is the fogged appearance often encountered in interior
pictures surrounding bright spots in the original. It is
as if the light had escaped around the sides of the win«
daws in t^ field of view and the escaped portion had
impressed its image on the plate, too. It is a fault that
seldom appears in film negatives because the condi«
tion whidi causes it, the reflection of light off the glass
support into the sensitive emulsion with which a glass
plate is coated, does not exist in non-glass negatives.
Moreover, specially prepared plates are now easily
secured, backed with a preparation which kills this
reflection, and they ought always to be used, or such a
preparation applied to one's own plates, when interior
photography is essayed. Even then some halation may
at times obtrude but it will not usually be a defect; in
fact, the eye itself discerns some slight spreading of the
light about a bright window from a very dark interior
and does not find it disagreeable. Rays of light that
strike the plate at right angles pass right through
without this reflection, so that increased obliquity to
the bright light-source causing the halation wUl often
exaggerate the fault

^ The value of the actinometer in
^^^ interior work has been previously men-
tioned as well as the hardly explainable
fact that, in spite of this worth, it is so little used.
Without it the photographer is thrown back upon his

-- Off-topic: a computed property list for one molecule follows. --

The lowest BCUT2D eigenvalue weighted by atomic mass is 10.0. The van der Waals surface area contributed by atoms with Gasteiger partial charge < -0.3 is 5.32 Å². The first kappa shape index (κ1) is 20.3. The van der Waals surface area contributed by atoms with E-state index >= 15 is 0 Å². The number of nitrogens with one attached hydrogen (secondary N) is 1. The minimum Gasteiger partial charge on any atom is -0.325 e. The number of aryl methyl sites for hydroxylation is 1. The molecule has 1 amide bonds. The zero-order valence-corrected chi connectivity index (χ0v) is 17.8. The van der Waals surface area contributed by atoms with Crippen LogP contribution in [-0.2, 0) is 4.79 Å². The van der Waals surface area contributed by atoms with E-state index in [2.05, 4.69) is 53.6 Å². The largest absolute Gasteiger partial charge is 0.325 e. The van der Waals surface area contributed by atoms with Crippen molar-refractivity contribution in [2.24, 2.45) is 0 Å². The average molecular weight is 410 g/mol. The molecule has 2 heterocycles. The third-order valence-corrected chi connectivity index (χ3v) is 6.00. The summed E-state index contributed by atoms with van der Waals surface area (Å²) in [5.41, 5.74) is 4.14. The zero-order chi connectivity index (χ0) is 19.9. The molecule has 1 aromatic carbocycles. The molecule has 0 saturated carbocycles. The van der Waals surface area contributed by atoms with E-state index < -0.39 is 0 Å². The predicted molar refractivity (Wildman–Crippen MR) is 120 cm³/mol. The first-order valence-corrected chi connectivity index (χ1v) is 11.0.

own resources of experience and judgment, and this in
the face of variations in conditions almost as wide as
they possibly could be. Out-of-doors the photographer
may depend upon either actinometer or experience just
as indoors, but he is provided as well with tables and
calculators of various sorts which are simple in form,
easy to use and go a long way toward materially
assisting him in his task. Such tables, for instance,
are those printed in various photographic magazines
and annuals. For interior work he is not similany pro-
vided to any degree of comprehensiveness. It will be
our remaining task to provide him with tables as nearly
perfect as the widely variant conditions imder whiw
he works will permit. It must be warned at the out*
set that similar tables for exterior work are proverbi-



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EXPOSURES INDOORS



49



ally only partially satisfactory, not only because con-
ciitioDs are so variable but also because individual
judgments regarding tbem are so apt to eir; that the
foimer element is more exaggerated within doors and
the latter not less so. These difficulties contribute to
the smaUness of number of such tables which have
been offered to the photographic public Henry W.
Bennett, to whose work we have had occasion previ-
ously to refer, has made some progress in this line,
especially with church interiors. W. K. Burton's
tables contain brief reference to interior work. The
Eastman Company prints a general guide in a short
table in its manuals. These may be here reprinted for
quick reference, reduced in each occasion to apply the
very rapid plate (200 H. & D.) and a lens working
•t//8.

Bennett's Table
OrdiDary rooms in modem houses. . 15 seconds to 3 minutes

Workshops 7 seconds to x minute

Same with skylights 3 to 6 seconds

Portrait in wdt-lighted room 2 to 6 seconds

StiU-lile, floweis, etc, in window. . 2 to 15 seconds

Burton's Tabijb

Fairiy lighted interior 20 seconds

Badly lighted Interior, up to 4 minutes

Portraits, good studio light 2 seconds